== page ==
Duke Energy Florida will add 30 MW of energy storage to its portfolio with three separate installations.
The battery sites will be located at Duke Energy’s Lake Placid Solar Power Plant in Highlands County, John Hopkins Middle School in Pinellas County, and southwest of Gainesville in Alachua County. The sites will play an important role in supporting public safety during significant weather events, as well as addressing overall electric grid efficiency and reliability.
“Batteries are an exciting technology that allows us to bring more renewables onto the grid and support resiliency in our communities,” said Catherine Stempien, Duke Energy Florida state president. “These projects help us determine the best uses so that when battery storage technology becomes even more cost-competitive, as it is projected to do, we can deploy them quickly for the benefit of our customers.”
The versatility of battery storage technology allows Duke Energy, as the grid manager and operator, to maximize benefits to customers and the grid.
- An 18-MW lithium battery site will be built at the company’s 45-MW Lake Placid Solar Power Plant, which came online in December 2019. The addition of energy storage to the utility-scale solar plant will be the first of its kind for Duke Energy Florida. It will allow solar energy to be dispatchable for Duke Energy Florida grid operators and improve overall plant efficiency.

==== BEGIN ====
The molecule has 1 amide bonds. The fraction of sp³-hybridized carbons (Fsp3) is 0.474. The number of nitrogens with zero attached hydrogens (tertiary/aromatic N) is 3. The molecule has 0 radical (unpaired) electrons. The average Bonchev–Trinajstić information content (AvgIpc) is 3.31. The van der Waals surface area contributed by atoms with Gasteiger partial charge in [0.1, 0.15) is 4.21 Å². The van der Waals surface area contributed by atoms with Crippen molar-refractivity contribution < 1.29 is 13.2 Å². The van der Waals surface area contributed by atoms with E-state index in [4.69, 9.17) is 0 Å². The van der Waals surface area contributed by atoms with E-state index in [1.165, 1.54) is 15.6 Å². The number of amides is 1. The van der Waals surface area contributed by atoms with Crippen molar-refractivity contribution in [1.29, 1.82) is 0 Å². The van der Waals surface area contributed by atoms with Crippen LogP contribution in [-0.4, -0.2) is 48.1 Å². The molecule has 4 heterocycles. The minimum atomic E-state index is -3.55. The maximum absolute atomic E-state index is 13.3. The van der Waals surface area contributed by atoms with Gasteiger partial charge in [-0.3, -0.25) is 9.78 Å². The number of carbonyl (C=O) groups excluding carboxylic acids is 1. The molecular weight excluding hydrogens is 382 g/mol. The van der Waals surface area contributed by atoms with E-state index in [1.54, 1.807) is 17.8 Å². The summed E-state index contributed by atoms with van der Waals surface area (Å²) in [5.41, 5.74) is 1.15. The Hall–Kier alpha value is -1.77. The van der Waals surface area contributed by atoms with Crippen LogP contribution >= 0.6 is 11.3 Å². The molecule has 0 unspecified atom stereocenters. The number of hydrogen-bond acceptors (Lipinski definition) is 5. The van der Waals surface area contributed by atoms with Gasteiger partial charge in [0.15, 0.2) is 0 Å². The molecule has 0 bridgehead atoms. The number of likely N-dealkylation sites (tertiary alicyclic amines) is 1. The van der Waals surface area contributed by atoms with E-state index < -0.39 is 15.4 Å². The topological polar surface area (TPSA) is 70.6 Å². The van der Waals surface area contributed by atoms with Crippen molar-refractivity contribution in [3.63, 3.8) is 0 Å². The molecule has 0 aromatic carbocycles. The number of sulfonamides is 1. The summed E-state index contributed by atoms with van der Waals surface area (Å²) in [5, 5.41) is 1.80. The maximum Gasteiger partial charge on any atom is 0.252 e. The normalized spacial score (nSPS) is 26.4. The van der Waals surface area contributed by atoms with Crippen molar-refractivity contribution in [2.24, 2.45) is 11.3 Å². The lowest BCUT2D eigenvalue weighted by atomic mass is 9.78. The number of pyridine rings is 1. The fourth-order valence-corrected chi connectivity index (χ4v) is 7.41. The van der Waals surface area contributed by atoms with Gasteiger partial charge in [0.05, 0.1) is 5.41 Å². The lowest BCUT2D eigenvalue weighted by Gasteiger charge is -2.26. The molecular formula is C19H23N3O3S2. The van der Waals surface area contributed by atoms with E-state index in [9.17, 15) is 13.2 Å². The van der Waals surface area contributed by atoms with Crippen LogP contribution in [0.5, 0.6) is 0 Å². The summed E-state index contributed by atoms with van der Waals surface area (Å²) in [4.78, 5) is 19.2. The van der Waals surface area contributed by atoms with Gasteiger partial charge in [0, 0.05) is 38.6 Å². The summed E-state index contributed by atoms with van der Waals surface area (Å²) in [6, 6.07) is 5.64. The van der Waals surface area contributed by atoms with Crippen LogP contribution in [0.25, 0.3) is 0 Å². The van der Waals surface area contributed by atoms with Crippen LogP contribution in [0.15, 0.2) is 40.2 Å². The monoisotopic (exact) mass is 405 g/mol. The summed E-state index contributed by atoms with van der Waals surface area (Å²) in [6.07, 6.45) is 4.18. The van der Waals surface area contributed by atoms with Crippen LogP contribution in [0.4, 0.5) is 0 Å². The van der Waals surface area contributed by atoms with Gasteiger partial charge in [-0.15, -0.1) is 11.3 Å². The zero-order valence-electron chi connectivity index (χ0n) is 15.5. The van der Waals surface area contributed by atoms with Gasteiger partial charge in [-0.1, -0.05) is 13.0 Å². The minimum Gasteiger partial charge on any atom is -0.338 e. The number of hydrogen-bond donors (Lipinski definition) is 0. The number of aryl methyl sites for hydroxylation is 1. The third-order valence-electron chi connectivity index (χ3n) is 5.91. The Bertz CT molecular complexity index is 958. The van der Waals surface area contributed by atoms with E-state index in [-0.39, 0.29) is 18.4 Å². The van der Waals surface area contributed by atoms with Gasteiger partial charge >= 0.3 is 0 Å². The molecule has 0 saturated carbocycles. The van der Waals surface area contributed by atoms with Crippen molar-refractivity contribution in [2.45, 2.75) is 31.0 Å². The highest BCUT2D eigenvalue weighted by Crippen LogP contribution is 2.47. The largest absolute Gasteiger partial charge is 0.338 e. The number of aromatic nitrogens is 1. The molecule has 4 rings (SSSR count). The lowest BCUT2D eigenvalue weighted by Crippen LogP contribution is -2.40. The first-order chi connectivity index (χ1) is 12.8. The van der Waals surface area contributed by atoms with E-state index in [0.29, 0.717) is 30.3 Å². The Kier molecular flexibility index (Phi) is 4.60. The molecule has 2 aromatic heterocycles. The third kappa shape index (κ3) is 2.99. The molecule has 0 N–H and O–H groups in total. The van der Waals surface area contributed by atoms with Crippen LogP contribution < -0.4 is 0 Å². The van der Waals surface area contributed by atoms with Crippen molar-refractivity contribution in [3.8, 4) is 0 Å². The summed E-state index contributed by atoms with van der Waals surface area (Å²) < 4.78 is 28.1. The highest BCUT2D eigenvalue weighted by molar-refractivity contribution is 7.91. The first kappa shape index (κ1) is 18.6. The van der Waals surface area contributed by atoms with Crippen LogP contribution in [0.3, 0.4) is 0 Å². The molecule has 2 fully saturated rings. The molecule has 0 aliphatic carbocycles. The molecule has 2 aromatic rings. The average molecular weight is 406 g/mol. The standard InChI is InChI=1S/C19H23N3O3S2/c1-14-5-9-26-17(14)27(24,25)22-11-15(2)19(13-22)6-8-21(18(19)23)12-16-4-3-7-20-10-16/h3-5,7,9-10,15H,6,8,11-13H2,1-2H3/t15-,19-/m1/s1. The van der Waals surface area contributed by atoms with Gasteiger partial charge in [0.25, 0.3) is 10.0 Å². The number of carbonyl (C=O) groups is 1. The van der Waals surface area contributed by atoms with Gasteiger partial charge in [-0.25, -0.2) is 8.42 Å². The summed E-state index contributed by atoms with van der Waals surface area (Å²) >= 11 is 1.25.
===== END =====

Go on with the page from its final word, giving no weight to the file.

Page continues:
- An 8.25-MW Micanopy lithium battery site will be located 15 miles southwest of Gainesville in Alachua County. The battery storage site provides a cost-effective solution for focused power quality and reliability for the town of Micanopy and nearby neighbors.
- A solar + storage microgrid site will be added at Pinellas County’s John Hopkins Middle School. The microgrid will support grid operations and provide backup electric power to the school when it must operate as a special need’s hurricane evacuation shelter. The microgrid consists of a 1-MW solar parking canopy array and a 2.5-MW battery and controls, which will store and deploy clean, renewable energy to the school and grid. The project enhances electric service and grid operations for customers.
“Duke Energy’s new battery energy storage project will provide students at John Hopkins Middle School with a real-life lesson about solar energy and the need to protect our environment by seeking alternative methods of generating electricity,” said Clint Herbic, associate superintendent of operational services for Pinellas County Schools. “It also will be a critical addition for our county’s residents, as the school also serves as a Special Needs Hurricane Shelter.”
The battery sites will serve customer electric needs, increase energy security and complement other electric resources on the grid. All three sites are on track to be completed by the end of 2021. Along with three other battery installations announced last year in Gulf, Columbia and Gilchrist counties, these sites will fulfill Duke Energy Florida’s pledge to customers to add 50 MW of energy storage by 2022.
News item from Duke Energy Florida
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